Molecular Characterization of Insulin-Mediated Suppression of Hepatic Glucose Production In Vivo

  1. Alan D. Cherrington1
  1. 1Department of Molecular Physiology, Vanderbilt University School of Medicine, Nashville, Tennessee; and
  2. 2Department of Biochemistry and Molecular Biology, Indiana University School of Medicine, Indianapolis, Indiana.
  1. Corresponding author: Christopher J. Ramnanan, chris.ramnanan{at}vanderbilt.edu.

Abstract

OBJECTIVE Insulin-mediated suppression of hepatic glucose production (HGP) is associated with sensitive intracellular signaling and molecular inhibition of gluconeogenic (GNG) enzyme mRNA expression. We determined, for the first time, the time course and relevance (to metabolic flux) of these molecular events during physiological hyperinsulinemia in vivo in a large animal model.

RESEARCH DESIGN AND METHODS 24 h fasted dogs were infused with somatostatin, while insulin (basal or 8× basal) and glucagon (basal) were replaced intraportally. Euglycemia was maintained and glucose metabolism was assessed using tracer, 2H2O, and arterio-venous difference techniques. Studies were terminated at different time points to evaluate insulin signaling and enzyme regulation in the liver.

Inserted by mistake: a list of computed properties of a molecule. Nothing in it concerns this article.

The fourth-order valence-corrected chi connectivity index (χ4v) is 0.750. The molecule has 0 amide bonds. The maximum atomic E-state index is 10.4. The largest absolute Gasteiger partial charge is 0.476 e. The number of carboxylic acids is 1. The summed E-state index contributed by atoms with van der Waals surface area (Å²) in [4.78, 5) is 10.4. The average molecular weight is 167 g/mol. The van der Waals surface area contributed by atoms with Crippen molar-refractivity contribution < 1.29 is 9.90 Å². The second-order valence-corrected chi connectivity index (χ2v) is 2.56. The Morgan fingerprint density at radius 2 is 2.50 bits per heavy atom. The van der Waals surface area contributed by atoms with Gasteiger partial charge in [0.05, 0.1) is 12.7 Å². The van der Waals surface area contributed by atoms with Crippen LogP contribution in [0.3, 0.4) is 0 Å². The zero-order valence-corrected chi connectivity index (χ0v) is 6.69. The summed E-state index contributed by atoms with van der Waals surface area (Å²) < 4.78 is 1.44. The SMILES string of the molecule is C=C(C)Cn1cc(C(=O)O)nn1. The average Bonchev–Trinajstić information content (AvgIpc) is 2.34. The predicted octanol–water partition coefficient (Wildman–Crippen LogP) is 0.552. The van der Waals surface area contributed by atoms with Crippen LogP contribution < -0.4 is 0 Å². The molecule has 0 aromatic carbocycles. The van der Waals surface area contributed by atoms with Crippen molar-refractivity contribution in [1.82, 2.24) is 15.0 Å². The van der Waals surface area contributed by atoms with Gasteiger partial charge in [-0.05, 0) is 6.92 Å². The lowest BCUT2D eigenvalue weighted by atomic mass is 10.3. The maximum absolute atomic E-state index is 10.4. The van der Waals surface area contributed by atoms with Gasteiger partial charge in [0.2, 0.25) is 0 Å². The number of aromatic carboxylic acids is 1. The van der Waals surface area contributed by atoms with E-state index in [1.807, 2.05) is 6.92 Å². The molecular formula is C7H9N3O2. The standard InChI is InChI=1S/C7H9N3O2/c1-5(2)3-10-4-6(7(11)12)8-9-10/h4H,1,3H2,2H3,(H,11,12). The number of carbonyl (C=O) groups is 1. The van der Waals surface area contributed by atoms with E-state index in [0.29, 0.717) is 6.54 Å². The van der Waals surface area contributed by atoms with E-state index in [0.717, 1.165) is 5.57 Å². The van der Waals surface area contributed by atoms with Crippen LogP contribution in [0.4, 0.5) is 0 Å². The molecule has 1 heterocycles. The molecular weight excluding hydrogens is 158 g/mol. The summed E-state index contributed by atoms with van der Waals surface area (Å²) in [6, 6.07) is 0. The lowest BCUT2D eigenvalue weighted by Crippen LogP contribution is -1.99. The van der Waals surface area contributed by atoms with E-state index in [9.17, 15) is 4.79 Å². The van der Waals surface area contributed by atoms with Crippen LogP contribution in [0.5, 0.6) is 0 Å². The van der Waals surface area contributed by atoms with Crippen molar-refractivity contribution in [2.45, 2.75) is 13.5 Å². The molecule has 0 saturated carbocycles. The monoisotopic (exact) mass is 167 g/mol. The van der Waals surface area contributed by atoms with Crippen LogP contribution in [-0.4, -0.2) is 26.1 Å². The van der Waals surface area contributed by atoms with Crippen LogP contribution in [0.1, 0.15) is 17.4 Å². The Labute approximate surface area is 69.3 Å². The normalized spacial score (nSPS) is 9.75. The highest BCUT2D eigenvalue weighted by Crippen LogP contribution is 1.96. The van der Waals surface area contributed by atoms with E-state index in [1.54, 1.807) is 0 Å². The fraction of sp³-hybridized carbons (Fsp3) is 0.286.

RESULTS Hyperinsulinemia reduced HGP due to a rapid transition from net glycogen breakdown to synthesis, which was associated with an increase in glycogen synthase and a decrease in glycogen phosphorylase activity. Thirty minutes of hyperinsulinemia resulted in an increase in phospho-FOXO1, a decrease in GNG enzyme mRNA expression, an increase in F2,6P2, a decrease in fat oxidation, and a transient decrease in net GNG flux. Net GNG flux was restored to basal by 4 h, despite a substantial reduction in PEPCK protein, as gluconeogenically-derived carbon was redirected from lactate efflux to glycogen deposition.

CONCLUSIONS In response to acute physiologic hyperinsulinemia, 1) HGP is suppressed primarily through modulation of glycogen metabolism; 2) a transient reduction in net GNG flux occurs and is explained by increased glycolysis resulting from increased F2,6P2 and decreased fat oxidation; and 3) net GNG flux is not ultimately inhibited by the rise in insulin, despite eventual reduction in PEPCK protein, supporting the concept that PEPCK has poor control strength over the gluconeogenic pathway in vivo.

Footnotes

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  • Received November 3, 2009.
  • Accepted February 9, 2010.

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  1. Diabetes vol. 59 no. 6 1302-1311
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